Perhaps. But history says otherwise. From Harry Truman going to war in Korea in 1950, to LBJ and Richard Nixon's prosecution of Vietnam (which precipitated the War Powers Resolution), through 1973, to Bush 41's intervention in Somalia in 1992 and Bill Clinton's bombing of Kosovo in 1999, presidents have acted without Congressional approval. Thus a 60-year historical precedent has been established. New York University law professor David Golove illuminates the conundrum. “There’s no more dramatic example of the ‘living Constitution’ than in this area,” he said last March.
On Saturday, Sen. John McCain (R-AZ), the number one Republican on the Senate Armed Services Committee, was even more direct. "No president has ever recognized the constitutionality of the War Powers Act, and neither do I," he said. Sen. Richard Lugar, top Republican on the Senate Foreign Relations Committee, disagreed. "If the administration seeks to continue our military involvement in Libya, it is incumbent that they seek and secure congressional authorization," he warned.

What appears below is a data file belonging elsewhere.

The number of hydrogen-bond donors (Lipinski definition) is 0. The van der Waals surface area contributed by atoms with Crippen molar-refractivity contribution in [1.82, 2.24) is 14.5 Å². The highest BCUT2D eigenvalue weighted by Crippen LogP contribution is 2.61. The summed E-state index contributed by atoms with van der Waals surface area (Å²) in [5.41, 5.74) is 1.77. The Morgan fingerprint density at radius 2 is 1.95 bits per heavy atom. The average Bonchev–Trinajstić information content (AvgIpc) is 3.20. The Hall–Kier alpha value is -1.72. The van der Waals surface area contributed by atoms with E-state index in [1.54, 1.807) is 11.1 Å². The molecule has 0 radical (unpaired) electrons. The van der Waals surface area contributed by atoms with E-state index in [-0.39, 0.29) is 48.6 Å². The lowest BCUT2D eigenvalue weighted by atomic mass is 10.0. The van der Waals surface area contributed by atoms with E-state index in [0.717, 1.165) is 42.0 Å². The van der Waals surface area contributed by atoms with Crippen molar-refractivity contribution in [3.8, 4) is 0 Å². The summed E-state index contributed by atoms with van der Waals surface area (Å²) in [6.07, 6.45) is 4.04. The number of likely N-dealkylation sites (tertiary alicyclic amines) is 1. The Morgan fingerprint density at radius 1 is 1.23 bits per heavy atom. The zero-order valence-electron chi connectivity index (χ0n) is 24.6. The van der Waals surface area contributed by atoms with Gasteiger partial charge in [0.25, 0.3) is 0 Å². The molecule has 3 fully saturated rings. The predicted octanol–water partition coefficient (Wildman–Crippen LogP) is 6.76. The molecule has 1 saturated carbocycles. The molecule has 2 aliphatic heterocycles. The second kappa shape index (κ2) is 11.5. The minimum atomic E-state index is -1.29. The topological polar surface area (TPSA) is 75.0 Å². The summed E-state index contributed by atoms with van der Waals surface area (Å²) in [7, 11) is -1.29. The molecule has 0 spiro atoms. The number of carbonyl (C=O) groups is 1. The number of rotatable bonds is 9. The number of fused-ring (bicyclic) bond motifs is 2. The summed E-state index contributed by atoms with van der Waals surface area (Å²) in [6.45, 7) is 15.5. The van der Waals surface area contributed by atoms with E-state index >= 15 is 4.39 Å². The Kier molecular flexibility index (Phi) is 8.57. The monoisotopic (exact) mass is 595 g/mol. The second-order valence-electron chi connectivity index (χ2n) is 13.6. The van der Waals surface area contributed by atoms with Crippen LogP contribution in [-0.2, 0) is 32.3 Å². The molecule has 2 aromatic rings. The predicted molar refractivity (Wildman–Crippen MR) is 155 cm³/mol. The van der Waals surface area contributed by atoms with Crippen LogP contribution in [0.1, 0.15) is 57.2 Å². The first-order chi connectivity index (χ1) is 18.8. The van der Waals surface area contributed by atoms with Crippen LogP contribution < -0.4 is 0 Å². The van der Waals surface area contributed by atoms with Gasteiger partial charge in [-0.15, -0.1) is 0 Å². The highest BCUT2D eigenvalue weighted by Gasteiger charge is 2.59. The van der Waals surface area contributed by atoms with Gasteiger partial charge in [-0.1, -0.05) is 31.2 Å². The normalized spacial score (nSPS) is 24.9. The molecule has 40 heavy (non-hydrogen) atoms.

Ironically, or perhaps one might say predictably, Mr. Obama's penchant for being on both sides of an issue, even as he is held largely unaccountable by the mainstream media, is once again in evidence. In a 2007 interview with the Boston Globe, candidate Obama contended that the President "does not have power under the Constitution to unilaterally authorize a military attack in a situation that does not involve stopping an actual or imminent threat to the nation," and that "military action is most successful when it is authorized and supported by the Legislative branch. It is always preferable to have the informed consent of Congress prior to any military action."